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Mobile consumers are giving two Washington, D.C., developers the side-eye for creating an app to help people avoid “sketchy” areas.

Allison McGuire and Daniel Herrington thought they were doing a good thing when they created SketchFactor, a mobile app  which lets users rate areas based on how safe they perceive it to be. It would allow users to report potentially dangerous incidents as they come across them.

The problem here is that SketchFactor is based on completely subjective criteria. Since SketchFactor was created by two white people, it’s getting lots of backlash with criticism that the app is racist, which Allison and Daniel deny. “We understand that people will see this issue,” Ms. McGuire said in an interview with Crain’s. “And even though Dan and I are admittedly both young, white people, the app is not built for us as young, white people. As far as we’re concerned, racial profiling is ‘sketchy’ and we are trying to empower users to report incidents of racism against them and define their own experience of the streets.”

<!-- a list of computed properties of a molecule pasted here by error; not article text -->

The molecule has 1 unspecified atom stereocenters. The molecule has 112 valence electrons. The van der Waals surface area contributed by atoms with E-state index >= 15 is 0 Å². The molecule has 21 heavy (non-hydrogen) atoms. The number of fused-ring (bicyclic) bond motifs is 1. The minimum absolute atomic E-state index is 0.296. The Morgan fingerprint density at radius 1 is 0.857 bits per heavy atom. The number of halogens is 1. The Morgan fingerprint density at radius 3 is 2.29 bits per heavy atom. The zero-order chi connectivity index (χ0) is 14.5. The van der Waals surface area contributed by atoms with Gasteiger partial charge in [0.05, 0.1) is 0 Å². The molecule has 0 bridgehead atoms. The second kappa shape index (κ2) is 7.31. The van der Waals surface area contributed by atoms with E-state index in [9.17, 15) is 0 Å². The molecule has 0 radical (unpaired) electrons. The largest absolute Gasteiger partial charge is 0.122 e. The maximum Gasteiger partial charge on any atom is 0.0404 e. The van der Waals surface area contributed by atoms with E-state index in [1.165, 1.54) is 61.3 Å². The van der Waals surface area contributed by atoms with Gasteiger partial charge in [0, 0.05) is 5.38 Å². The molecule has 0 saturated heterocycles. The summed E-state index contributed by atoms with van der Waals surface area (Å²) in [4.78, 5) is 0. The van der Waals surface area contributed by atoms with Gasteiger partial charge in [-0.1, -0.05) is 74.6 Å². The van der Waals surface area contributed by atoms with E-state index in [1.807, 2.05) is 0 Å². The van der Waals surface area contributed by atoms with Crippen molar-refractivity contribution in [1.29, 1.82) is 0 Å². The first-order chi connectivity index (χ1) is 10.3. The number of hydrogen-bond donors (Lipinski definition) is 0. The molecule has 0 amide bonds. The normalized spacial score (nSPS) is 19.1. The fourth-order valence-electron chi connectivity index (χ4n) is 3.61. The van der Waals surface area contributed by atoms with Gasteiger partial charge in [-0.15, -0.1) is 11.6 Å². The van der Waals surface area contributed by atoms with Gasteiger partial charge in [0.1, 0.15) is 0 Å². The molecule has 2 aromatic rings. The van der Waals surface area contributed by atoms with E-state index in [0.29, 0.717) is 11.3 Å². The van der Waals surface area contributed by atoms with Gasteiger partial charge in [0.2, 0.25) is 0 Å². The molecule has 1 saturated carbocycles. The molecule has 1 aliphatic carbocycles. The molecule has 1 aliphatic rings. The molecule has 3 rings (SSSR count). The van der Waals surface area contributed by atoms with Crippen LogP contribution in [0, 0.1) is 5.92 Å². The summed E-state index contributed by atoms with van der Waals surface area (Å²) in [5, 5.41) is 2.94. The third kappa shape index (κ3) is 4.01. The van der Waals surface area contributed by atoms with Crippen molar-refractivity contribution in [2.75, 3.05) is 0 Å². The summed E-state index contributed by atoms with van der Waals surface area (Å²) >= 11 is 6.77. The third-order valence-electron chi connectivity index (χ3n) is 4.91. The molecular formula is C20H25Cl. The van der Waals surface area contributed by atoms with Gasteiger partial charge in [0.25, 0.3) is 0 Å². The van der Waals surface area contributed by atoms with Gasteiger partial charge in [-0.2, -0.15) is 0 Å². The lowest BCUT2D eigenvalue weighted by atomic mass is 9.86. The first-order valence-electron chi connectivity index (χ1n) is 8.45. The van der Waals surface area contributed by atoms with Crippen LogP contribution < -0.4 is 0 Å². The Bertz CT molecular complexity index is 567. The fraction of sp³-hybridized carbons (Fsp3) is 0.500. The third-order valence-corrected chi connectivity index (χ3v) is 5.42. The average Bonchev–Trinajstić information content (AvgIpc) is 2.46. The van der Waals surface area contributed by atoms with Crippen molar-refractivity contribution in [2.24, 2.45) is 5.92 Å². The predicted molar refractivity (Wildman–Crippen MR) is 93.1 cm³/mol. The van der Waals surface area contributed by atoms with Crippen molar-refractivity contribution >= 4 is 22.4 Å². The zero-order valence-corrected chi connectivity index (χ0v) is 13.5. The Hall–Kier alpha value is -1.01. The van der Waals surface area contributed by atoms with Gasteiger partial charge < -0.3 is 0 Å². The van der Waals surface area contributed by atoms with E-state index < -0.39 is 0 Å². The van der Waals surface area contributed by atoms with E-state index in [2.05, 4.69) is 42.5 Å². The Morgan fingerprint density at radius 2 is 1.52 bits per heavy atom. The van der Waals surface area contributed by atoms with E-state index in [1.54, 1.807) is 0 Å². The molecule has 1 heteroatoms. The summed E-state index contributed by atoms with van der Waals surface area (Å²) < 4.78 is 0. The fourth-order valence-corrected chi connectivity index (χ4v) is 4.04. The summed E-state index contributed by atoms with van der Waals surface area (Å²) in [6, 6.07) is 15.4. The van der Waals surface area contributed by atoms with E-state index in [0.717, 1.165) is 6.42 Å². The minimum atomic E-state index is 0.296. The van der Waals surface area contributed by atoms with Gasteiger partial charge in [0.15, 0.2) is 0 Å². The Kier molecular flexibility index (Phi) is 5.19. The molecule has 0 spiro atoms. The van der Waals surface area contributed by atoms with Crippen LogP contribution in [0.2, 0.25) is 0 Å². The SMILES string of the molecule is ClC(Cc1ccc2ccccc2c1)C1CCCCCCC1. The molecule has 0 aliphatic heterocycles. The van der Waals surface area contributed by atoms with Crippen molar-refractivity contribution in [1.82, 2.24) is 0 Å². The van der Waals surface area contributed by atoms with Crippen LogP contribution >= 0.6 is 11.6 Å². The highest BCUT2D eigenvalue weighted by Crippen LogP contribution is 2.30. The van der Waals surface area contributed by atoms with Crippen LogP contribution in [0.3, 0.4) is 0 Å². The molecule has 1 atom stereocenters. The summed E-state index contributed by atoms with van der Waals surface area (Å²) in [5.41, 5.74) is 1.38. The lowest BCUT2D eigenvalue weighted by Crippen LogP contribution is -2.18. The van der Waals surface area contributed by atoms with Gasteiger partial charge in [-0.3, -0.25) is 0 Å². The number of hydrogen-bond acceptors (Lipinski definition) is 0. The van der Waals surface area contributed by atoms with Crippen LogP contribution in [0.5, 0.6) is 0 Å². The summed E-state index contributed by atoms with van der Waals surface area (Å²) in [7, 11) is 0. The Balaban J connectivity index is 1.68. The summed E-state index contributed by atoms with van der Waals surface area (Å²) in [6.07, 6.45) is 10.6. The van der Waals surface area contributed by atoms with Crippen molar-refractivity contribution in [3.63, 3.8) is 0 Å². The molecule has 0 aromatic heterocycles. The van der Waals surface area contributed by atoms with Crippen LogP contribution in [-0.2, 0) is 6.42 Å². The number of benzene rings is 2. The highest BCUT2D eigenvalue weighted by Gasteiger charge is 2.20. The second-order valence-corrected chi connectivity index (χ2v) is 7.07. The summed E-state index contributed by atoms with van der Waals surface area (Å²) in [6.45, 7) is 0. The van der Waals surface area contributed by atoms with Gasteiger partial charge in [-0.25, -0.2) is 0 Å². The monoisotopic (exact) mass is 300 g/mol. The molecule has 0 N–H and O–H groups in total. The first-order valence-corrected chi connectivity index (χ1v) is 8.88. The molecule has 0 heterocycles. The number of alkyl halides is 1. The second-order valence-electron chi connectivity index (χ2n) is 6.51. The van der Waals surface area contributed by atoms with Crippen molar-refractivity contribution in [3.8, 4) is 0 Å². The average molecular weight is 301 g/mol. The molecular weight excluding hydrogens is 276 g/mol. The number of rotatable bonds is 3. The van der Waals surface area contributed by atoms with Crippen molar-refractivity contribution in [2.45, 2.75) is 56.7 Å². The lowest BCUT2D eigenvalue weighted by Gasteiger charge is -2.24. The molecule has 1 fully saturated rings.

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It’s certainly possible for the app to reflect prejudiced reporting in any given area, but this would be more of a reflection on the users than the actual creators.

Besides, the idea behind SketchFactor is not a new concept. reports that back in 2008, Honda had installed GPS systems into certain models of its vehicles that would let drivers know when they were in a “bad neighborhood.” The modification was first tested in the Japanese market, and bad areas were defined by high crime rate and how likely it was that a car would be stolen or vandalized in a given neighborhood.

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In 2012, Microsoft came under fire for creating a GPS patent that would alert pedestrians to dangerous areas, bad weather and tough terrain. When asking for directions, the proposed app would take walkers on the safest path through neighborhoods with lower crime rates.

These aren’t bad ideas on their own, but they were framed rather poorly, and people do love to find a reason to be outraged. The truth of the matter is that SketchFactor could be a helpful app (who wouldn’t want to know what areas to avoid on the way home?), but consumers may now be less likely to use it because of the great potential it has to define the safety of a given neighborhood by its racial makeup.


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